What became of the ship “Two Brothers” after delivering Paul Jünger to Philadelphia on September 15, 1748?
After delivering German immigrants to Philadelphia from Rotterdam via Portsmouth in August and September, 1748, the “Two Brothers” ship captained by Thomas Arnot departed for “Charlestown” South Carolina in late November, 1748. Its imminent departure was reported in the Pennsylvania Gazette, issue #1041, dated November 24, 1748 by indicating the ship had been “cleared” by customs for departure.
The Pennsylvania Gazette previously carried the following advertisement in issue #1036 and issue #1038 dated October 20 and November 3, 1748:
“For CHRLESTOWN, SOUTH CAROLINA,
The Ship Two Brothers,
THOMAS ARNOT, Master,
Will certainly sail by the sixteenth of next Month. For
Freight or Passage, apply to Benjamin and Samuel
Shoemaker, or said Master on board.”
The South Carolina Gazette, issue #765, dated December 7-12, 1748 reported that the Ship Two Brothers, Thomas Arnot, had been “entered inwards” at the Customs House in Charlestown. In that same issue and for the next several issues the following advertisements appeared in the South Carolina Gazette:
“JUST IMPORTED in the 2 Brothers,
Thomas Arnott Master, from Philadelphia, and to be sold by Redman & Sheed, at their Store on Mr. Elliott’s Wharff, Matlock’s Beer, Flour, ship Bread, Milk and Water, Bread in Quarter Casks, Cheese, &s.”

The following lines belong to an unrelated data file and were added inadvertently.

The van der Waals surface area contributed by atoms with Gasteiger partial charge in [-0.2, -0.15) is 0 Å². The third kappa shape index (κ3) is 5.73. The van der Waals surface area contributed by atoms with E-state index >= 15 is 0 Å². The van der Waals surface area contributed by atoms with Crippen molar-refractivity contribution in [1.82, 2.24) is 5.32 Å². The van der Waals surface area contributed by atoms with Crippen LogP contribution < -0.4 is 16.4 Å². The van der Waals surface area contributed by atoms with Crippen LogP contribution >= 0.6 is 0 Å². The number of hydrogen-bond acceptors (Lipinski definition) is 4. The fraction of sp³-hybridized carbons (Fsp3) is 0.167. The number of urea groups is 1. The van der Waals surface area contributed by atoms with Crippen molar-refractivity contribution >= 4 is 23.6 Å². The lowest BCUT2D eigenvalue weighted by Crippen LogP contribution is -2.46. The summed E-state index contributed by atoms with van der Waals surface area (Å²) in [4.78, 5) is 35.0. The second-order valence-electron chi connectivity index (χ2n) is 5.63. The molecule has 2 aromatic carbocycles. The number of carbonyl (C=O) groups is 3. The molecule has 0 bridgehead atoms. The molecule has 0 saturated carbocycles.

From Philadelphia, in the Ship Two Brothers, Capt. Arnott, Flour, white Bread in Cags, single and double Matlock’s Beer, Butter, Candles, Soap, Irish Potatoes, Apples, &s. and to be sold by Jonathan Scott, at his Store on the Bay.”
From these advertisements it can be determined what Captain Arnot(t) transported in the “Two Brothers” from Philadelphia to Charlestown South Carolina. No other mention of the ship “Two Brothers” appears again in the South Carolina Gazette until issue #776, dated March 13-20, 1749. In that issue the Custom House in Charlestown reports that the “Two Brothers”, Thomas Arnott, has been “cleared for departure” to Cowes.
Cowes is a seaport town on the northern tip of the Isle of Wight which is an English Island a short distance off the coast of southern England. Southampton is a major harbor city on the English mainland and it is directly across from Cowes. Portsmouth is also very nearby Southampton on the mainland. No mention is made in the South Carolina Gazette about what the “Two Brothers” transported from Charlestown, South Carolina to Cowes, England on its voyage in March and April, 1749.
However, immediately after the announcement of the “Two Brothers” being cleared for departure in issue #776 the following report is given of exported goods from Charlestown:
“EXPORTED from this Place, since the first of September 1748, Of the Growth and Manufacture of this Province.
Rice, 23,547 Barrels.
Pitch, 1,390 Barrels.
Tar, 959 Barrels.
Turpentine, 911 Barrels.
Deer Skins, 179 Hides.
Indigo, 18,999 lb.”